What We’re Reading
I can’t remember not knowing how to read. But I have proof positive that I had to learn to write. In the back of my mother’s old Betty Crocker’s Good and Easy Cook Book (1954 edition), the index is covered in pencil scribbles. My pencil scribbles, circa 1958. Sometime during my toddler-hood, I decided I should write like Mommy and Daddy did. So I found the nearest pencil and the nearest paper—this cook book. And while my mother was otherwise occupied, I wrote. I think my mother was on the phone when I began my writing career. I knew as I
This picture was taken shortly after my mother’s first Mother’s Day in 1956. That’s me on her lap—her oldest child. She loved reading, and she started teaching me early. Despite my mother’s early lessons, I spent the first thirty years of my life trying not to be like her. It wasn’t until around my 30th birthday that I realized how much alike we were. For more on this topic, see my post here. My mother died in 2014, but I’m thinking of her this week. Maybe I’ll read a book in her honor. What do you recall most about your mother from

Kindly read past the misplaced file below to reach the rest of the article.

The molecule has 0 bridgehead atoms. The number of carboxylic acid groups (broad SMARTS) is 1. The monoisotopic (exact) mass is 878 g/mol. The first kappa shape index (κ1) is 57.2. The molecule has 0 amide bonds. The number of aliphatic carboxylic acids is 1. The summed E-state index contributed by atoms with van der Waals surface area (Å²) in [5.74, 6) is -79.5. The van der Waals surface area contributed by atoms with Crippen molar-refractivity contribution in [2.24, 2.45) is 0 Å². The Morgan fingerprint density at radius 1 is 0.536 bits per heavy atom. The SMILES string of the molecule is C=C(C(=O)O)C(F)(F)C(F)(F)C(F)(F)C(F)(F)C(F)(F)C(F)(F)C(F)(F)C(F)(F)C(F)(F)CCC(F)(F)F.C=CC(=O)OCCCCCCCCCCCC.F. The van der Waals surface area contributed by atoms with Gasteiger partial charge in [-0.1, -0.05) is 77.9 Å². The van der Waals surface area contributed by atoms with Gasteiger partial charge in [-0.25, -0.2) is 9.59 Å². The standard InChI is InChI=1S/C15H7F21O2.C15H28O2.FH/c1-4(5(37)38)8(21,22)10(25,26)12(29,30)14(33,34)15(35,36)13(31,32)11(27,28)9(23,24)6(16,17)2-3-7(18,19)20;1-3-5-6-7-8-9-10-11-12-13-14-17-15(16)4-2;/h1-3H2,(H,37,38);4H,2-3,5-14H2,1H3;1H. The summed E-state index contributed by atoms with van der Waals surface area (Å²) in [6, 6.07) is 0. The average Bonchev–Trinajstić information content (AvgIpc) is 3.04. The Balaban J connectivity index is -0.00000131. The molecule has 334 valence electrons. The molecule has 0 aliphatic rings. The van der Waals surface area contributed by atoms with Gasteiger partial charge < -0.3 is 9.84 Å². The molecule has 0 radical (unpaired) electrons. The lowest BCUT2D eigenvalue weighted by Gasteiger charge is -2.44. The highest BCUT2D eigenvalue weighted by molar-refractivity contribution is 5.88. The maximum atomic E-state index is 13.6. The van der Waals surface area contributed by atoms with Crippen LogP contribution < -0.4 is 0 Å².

Just finished reading a historical fiction called Fast Girls by Elise Hooper for my book club. Interesting look at the first women olympians in the track and field sports. A good read, but I might have liked it better if the author had focused on fewer girls/women. There are a lot of characters to follow!
When I saw this title, I just had to give it a shot. This is an epic fantasy tale turned on its head. Our hero is a three-header ogre who tells his tale like Kvothe (Name of the Wind). It’s a hilarious fantasy quest from the perspective of the monsters. If you love high fantasy and spoofs, this may be the book for you. I certainly enjoyed it.